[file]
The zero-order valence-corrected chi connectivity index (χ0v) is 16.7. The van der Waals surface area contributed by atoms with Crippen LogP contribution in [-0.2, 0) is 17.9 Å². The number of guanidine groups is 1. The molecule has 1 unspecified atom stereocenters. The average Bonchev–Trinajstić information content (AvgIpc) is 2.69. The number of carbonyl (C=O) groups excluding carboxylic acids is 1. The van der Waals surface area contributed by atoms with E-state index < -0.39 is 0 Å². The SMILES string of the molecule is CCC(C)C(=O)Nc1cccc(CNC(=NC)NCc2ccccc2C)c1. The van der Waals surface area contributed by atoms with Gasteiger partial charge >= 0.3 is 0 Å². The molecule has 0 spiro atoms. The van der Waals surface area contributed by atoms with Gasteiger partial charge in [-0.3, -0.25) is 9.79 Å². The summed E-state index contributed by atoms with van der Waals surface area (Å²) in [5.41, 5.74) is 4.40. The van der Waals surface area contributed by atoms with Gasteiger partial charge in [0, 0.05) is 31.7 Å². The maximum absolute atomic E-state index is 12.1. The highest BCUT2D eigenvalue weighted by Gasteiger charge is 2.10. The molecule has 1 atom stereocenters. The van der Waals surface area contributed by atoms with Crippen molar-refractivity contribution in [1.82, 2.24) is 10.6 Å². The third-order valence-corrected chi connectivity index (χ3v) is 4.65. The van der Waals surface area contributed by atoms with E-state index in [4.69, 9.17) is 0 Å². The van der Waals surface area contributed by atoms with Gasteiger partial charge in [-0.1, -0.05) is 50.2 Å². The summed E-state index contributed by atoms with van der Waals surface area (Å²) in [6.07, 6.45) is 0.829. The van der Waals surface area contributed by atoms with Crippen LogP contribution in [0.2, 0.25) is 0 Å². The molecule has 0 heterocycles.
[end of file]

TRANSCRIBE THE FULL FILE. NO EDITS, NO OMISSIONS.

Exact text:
The zero-order valence-corrected chi connectivity index (χ0v) is 16.7. The van der Waals surface area contributed by atoms with Crippen LogP contribution in [-0.2, 0) is 17.9 Å². The number of guanidine groups is 1. The molecule has 1 unspecified atom stereocenters. The average Bonchev–Trinajstić information content (AvgIpc) is 2.69. The number of carbonyl (C=O) groups excluding carboxylic acids is 1. The van der Waals surface area contributed by atoms with E-state index < -0.39 is 0 Å². The SMILES string of the molecule is CCC(C)C(=O)Nc1cccc(CNC(=NC)NCc2ccccc2C)c1. The van der Waals surface area contributed by atoms with Gasteiger partial charge >= 0.3 is 0 Å². The molecule has 0 spiro atoms. The van der Waals surface area contributed by atoms with Gasteiger partial charge in [-0.3, -0.25) is 9.79 Å². The summed E-state index contributed by atoms with van der Waals surface area (Å²) in [5.41, 5.74) is 4.40. The van der Waals surface area contributed by atoms with Gasteiger partial charge in [0, 0.05) is 31.7 Å². The maximum absolute atomic E-state index is 12.1. The highest BCUT2D eigenvalue weighted by Gasteiger charge is 2.10. The molecule has 1 atom stereocenters. The van der Waals surface area contributed by atoms with Crippen molar-refractivity contribution in [1.82, 2.24) is 10.6 Å². The third-order valence-corrected chi connectivity index (χ3v) is 4.65. The van der Waals surface area contributed by atoms with E-state index in [4.69, 9.17) is 0 Å². The van der Waals surface area contributed by atoms with Gasteiger partial charge in [-0.1, -0.05) is 50.2 Å². The summed E-state index contributed by atoms with van der Waals surface area (Å²) in [6.07, 6.45) is 0.829. The van der Waals surface area contributed by atoms with Crippen LogP contribution in [0.2, 0.25) is 0 Å². The molecule has 0 heterocycles.